The camshaft is a rotating shaft which operates the valves in an engine.

The camshhaft is driven from the crankshaft at half engine speed by a gear train, chain, or toothed belt. The lobes on the camshaft are arranged to operate the valves in the correct sequence and with the correct timing.


Camber angle is the angle to the vertical of a wheel and tyre, as viewed from in front or behind.

Positive camber means the tyre is leaning outwards at the top. Negative camber means the tyre is leaning inwards at the top (as seen in the picture above).

As a general rule, tyres generate more grip when operated at negative camber.

The camber angle of the wheel usually changes as the suspension moves, the outside wheel often adopting a more positive camber angle as the suspension compresses. To counteract this the wheel can be set up with static negative camber, though this can make the car more unstable on a bumpy road.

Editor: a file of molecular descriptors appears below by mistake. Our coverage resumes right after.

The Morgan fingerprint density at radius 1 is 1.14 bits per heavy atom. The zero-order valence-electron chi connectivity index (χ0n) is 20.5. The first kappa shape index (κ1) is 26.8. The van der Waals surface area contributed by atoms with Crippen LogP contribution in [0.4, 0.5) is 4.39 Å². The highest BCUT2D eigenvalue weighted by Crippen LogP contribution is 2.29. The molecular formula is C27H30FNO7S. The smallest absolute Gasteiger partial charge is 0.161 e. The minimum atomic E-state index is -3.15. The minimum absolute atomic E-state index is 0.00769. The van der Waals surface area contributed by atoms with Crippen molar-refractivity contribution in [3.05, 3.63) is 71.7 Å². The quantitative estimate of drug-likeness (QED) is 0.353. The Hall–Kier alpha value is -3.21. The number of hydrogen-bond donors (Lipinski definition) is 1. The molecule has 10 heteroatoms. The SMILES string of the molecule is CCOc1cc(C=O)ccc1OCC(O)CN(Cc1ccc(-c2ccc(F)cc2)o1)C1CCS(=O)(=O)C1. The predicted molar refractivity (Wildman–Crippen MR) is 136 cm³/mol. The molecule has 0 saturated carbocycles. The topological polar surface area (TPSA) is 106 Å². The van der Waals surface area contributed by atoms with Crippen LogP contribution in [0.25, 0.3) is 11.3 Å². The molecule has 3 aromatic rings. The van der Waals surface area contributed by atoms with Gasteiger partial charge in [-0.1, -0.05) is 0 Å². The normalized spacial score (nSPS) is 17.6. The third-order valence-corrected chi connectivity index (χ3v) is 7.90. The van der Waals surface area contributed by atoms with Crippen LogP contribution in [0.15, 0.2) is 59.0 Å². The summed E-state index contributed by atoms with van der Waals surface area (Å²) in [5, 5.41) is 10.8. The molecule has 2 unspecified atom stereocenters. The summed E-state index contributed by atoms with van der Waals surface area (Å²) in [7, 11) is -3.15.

The C-pillars are the rearmost pillars on a notchback (saloon or coupé) body shape. On an estate or six-light car they are the pillars behind the rear doors.

Compare A-pillar, B-pillar, D-pillar


Counter steering is when the driver steers away from a corner because the car is oversteering.

Counter steering is also known as opposite lock.

A chargecooler is another name for a water/air intercooler in a forced induction engine.